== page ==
A preliminary political skirmish has been taking place with both government and opposition manoeuvring for electoral credibility in advance of the election campaign. The battleground has been the important issue of child and adolescent mental health. However, both sides seem committed to arguing an archaic and somewhat obsolete point: there are not enough beds for young people with mental health problems and the other party is to blame. Both sides are locked in combat over an issue which is peripheral to the crisis whilst the most effective way to deal with the problem appears almost forgotten.
It is of course true that children and adolescents with mental health problems are best suited to a dedicated ward and not the adult equivalent, and everyone recognises this as highly undesirable. However squabbling over beds rather misses the point, much as though they were arguing whether to equip our soldiers with more swords; children with mental health problems should be dealt with long before they are in such a dire situation as to need a bed on a mental health ward. More beds are not a long term, feasible solution. We have to adjust to the reality that no matter who is in power, financial resources will be limited and we will have to make savings. Paying for more beds really is an inefficient way to spend these limited resources. No one is arguing that we address cholera and tuberculosis by providing more beds, when we can easily and cheaply prevent both with clean water and vaccines.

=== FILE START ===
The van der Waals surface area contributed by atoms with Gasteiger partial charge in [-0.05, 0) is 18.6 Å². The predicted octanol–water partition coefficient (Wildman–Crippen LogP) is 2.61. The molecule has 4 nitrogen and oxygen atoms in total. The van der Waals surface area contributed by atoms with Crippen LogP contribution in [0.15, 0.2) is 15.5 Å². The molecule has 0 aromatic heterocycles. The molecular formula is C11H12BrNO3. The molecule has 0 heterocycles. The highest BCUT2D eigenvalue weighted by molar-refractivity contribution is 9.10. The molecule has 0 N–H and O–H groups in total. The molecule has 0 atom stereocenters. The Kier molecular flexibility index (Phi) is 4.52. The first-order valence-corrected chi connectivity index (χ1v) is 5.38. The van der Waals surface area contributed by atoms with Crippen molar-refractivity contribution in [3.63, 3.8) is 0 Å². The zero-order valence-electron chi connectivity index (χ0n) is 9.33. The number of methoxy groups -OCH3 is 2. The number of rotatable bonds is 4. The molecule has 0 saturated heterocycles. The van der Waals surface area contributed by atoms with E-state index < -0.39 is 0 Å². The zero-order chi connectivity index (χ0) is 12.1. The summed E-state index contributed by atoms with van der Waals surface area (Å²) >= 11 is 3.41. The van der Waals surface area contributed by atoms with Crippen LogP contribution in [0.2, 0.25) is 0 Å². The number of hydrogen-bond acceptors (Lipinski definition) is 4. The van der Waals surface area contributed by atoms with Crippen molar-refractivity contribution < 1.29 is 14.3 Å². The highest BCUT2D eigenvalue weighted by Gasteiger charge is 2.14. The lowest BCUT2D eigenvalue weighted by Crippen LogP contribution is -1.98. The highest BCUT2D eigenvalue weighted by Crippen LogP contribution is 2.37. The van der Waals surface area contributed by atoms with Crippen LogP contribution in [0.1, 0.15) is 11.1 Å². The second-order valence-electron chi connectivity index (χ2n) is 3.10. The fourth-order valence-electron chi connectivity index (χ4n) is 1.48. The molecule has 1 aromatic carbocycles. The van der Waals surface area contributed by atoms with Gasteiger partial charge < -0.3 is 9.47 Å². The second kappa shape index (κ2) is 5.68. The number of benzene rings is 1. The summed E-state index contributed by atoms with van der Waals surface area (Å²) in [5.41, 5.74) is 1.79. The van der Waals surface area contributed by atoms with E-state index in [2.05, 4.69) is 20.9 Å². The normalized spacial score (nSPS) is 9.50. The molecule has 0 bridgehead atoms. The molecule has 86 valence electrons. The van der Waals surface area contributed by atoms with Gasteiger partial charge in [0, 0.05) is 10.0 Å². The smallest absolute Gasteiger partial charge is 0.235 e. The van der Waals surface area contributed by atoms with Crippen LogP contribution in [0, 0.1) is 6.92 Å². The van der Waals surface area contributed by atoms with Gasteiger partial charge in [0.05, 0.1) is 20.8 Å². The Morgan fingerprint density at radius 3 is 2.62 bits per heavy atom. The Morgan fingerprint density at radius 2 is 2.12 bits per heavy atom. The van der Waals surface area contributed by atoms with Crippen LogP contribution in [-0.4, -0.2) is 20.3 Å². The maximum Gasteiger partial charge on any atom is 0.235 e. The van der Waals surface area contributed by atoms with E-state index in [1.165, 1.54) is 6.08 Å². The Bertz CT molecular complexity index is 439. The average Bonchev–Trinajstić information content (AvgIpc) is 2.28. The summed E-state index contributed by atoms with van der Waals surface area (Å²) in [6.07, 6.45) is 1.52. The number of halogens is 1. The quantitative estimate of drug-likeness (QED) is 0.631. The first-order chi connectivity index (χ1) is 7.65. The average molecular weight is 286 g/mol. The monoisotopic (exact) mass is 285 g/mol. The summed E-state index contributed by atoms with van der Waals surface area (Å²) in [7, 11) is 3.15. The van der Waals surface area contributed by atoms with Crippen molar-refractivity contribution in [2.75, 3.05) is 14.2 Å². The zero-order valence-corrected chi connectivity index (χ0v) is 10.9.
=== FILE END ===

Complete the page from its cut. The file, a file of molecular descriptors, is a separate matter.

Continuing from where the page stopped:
We need to act to prevent child mental health problems, routinely provide some kind of affordable screening and intervene early where we find children with developing issues. We should not even be considering allowing large numbers of children to get to the stage where they need a bed on a dedicated mental health ward. This kind of prevention, screening and early intervention can exist; Nichols Education has a sustainable and scalable model for delivering all of this for around £40 per child for an evaluation and 6 week course. Given that 10% of young people have a mental health disorder and another 15% are at increased risk of developing one, our programmes can be delivered in schools to reach all young people before problems take hold, or in the early stages. We are not expecting teachers to carry the responsibility alone – as if they didn’t have enough responsibility anyway. They are not trained to do this. We place professional therapists into schools to run these programmes and our additional teacher training is there to help them, not merely to give us an excuse for passing the buck to them.
It would be good to see politicians arguing over supporting preventative programmes like ours that are much cheaper than building a new ward for when the problems have become very serious. This is before we consider the value to be attributed to the years of human suffering that we stand to prevent.